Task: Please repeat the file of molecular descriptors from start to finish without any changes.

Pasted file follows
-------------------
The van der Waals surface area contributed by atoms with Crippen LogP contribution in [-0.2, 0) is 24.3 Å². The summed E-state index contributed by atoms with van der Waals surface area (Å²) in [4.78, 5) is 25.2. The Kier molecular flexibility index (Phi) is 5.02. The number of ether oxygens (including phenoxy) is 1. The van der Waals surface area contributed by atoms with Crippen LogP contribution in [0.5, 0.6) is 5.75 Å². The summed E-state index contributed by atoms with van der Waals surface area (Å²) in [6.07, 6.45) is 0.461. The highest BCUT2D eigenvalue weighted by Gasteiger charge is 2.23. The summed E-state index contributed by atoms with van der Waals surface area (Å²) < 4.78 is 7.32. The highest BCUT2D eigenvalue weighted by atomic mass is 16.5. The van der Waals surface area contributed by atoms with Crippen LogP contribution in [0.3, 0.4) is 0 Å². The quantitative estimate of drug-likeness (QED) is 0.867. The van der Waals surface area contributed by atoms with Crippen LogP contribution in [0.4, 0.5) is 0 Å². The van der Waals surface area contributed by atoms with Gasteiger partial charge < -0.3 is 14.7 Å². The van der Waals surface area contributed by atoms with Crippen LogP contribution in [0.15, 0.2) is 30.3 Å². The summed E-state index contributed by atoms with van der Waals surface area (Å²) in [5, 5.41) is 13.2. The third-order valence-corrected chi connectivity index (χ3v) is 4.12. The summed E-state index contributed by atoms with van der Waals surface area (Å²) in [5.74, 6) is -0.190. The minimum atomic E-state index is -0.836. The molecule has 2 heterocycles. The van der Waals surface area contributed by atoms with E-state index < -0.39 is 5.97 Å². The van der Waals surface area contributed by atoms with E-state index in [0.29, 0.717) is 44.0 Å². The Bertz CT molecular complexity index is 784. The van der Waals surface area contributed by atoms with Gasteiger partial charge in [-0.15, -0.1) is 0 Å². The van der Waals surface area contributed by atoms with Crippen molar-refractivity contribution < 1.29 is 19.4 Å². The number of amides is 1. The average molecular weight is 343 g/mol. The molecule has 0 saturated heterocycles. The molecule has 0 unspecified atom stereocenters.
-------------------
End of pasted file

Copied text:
The van der Waals surface area contributed by atoms with Crippen LogP contribution in [-0.2, 0) is 24.3 Å². The summed E-state index contributed by atoms with van der Waals surface area (Å²) in [4.78, 5) is 25.2. The Kier molecular flexibility index (Phi) is 5.02. The number of ether oxygens (including phenoxy) is 1. The van der Waals surface area contributed by atoms with Crippen LogP contribution in [0.5, 0.6) is 5.75 Å². The summed E-state index contributed by atoms with van der Waals surface area (Å²) in [6.07, 6.45) is 0.461. The highest BCUT2D eigenvalue weighted by Gasteiger charge is 2.23. The summed E-state index contributed by atoms with van der Waals surface area (Å²) < 4.78 is 7.32. The highest BCUT2D eigenvalue weighted by atomic mass is 16.5. The van der Waals surface area contributed by atoms with Crippen LogP contribution in [0.3, 0.4) is 0 Å². The quantitative estimate of drug-likeness (QED) is 0.867. The van der Waals surface area contributed by atoms with Crippen LogP contribution in [0.4, 0.5) is 0 Å². The van der Waals surface area contributed by atoms with Gasteiger partial charge < -0.3 is 14.7 Å². The van der Waals surface area contributed by atoms with Crippen LogP contribution in [0.15, 0.2) is 30.3 Å². The summed E-state index contributed by atoms with van der Waals surface area (Å²) in [5, 5.41) is 13.2. The third-order valence-corrected chi connectivity index (χ3v) is 4.12. The summed E-state index contributed by atoms with van der Waals surface area (Å²) in [5.74, 6) is -0.190. The minimum atomic E-state index is -0.836. The molecule has 2 heterocycles. The van der Waals surface area contributed by atoms with E-state index < -0.39 is 5.97 Å². The van der Waals surface area contributed by atoms with E-state index in [0.29, 0.717) is 44.0 Å². The Bertz CT molecular complexity index is 784. The van der Waals surface area contributed by atoms with Gasteiger partial charge in [-0.15, -0.1) is 0 Å². The van der Waals surface area contributed by atoms with Crippen molar-refractivity contribution < 1.29 is 19.4 Å². The number of amides is 1. The average molecular weight is 343 g/mol. The molecule has 0 saturated heterocycles. The molecule has 0 unspecified atom stereocenters.